“When the freedom of the press is curtailed, democracy suffers” – Mahama World Press Freedom Day Message


Today, we celebrate Press Freedom Day.
Freedom of the press should not only be marked but celebrated and cherished as a vital and fundamental ingredient of democracy.
Without freedom of the press, we would all be silent; we would not be free citizens, but mere subjects controlled by whoever happens to be in power.
Freedom of the press is not a given; we should always remember that, and especially now, when the COVID-19 pandemic tempts some governments around the world to want to curtail the liberties of citizens.
Just as the press performs a civic service to all of us, we also have a civic duty towards it- namely, to always defend and be ready to fight for the freedom of the press.
According to Reporters Without Borders, during my Presidency, Ghana became the country with the highest levels of press freedom in Africa. At the time, we were ranked number one out of 54 countries in Africa. We placed 23rd on the global ranking among 180 countries.
Three and half years later, we have slumped seven places on the global ranking and lost the number one spot in Africa to Namibia and Cape Verde. We have unfortunately lost this priceless status that made all of us very proud.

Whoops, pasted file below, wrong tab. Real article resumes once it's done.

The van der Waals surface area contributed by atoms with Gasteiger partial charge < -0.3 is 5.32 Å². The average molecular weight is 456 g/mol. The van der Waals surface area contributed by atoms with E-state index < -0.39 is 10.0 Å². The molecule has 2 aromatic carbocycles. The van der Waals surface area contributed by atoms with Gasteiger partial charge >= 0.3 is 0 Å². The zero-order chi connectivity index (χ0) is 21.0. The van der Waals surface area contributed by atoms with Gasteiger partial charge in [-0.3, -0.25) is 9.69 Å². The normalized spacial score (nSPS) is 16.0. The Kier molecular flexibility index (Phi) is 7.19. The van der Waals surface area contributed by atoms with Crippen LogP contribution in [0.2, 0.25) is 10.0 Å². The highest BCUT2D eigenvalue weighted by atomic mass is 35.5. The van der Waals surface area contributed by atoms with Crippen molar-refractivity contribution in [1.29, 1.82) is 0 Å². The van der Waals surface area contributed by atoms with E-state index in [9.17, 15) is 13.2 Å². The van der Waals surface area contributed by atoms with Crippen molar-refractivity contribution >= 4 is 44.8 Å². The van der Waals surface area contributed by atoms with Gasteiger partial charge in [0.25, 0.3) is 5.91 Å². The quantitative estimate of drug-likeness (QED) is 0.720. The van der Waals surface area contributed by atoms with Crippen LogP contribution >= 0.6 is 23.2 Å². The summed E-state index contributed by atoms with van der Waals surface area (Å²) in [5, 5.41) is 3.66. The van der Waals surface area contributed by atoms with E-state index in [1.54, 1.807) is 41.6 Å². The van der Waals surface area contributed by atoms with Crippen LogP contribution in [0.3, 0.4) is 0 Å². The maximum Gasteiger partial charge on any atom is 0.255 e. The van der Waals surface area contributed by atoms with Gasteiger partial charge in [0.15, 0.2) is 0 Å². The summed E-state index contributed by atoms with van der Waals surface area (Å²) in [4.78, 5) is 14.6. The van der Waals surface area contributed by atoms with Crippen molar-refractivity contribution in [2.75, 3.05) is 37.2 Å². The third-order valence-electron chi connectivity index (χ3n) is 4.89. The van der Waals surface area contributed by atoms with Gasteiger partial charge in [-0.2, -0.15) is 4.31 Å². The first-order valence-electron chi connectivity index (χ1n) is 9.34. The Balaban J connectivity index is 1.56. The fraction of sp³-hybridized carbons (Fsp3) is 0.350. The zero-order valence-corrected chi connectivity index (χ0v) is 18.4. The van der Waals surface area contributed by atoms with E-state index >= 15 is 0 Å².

This should worry us- not only journalists and media owners but all of us, as citizens and as Ghanaians.
As I said, when the freedom of the press is curtailed, democracy suffers. And all the other human rights that anchor our dignity as human beings are eroded.
Without freedom, our dignity is trampled. This is why we need a free press as much as we need fresh air to breathe.
So, let us all protect the freedom of the press.
Let us condemn the killing of journalists like Ahmed Suale, as well as the harassment of Manasseh Azure and Edward Adeti.
Let us rise up and speak against the dictatorial withdrawal of radio frequencies and closure of radio stations by the government of Nana Akufo-Addo.
Let us remind and demand of government to stop paying lip service to the Right to Information Act.
Let’s encourage, cherish and always expand the frontiers of Freedom of the Press in this digital world.  
We owe it to our great and hardworking journalists – but, first and foremost, we owe it to ourselves.
I celebrate the men and women of the press in Ghana and across the globe. The threat of COVID-19 has not daunted your undying spirits. The pandemic has not prevented you from going at great; and sometimes risky lengths to bring us the stories.
You have been at the frontline of the fight against the disease. We are grateful to our press men and women.
May God bless Ghanaian journalists– and journalists, all over the world.
May we all rededicate ourselves  to restoring Ghana’s once enviable position as number one in press freedom in Africa.
May God continue to bless our Homeland Ghana.


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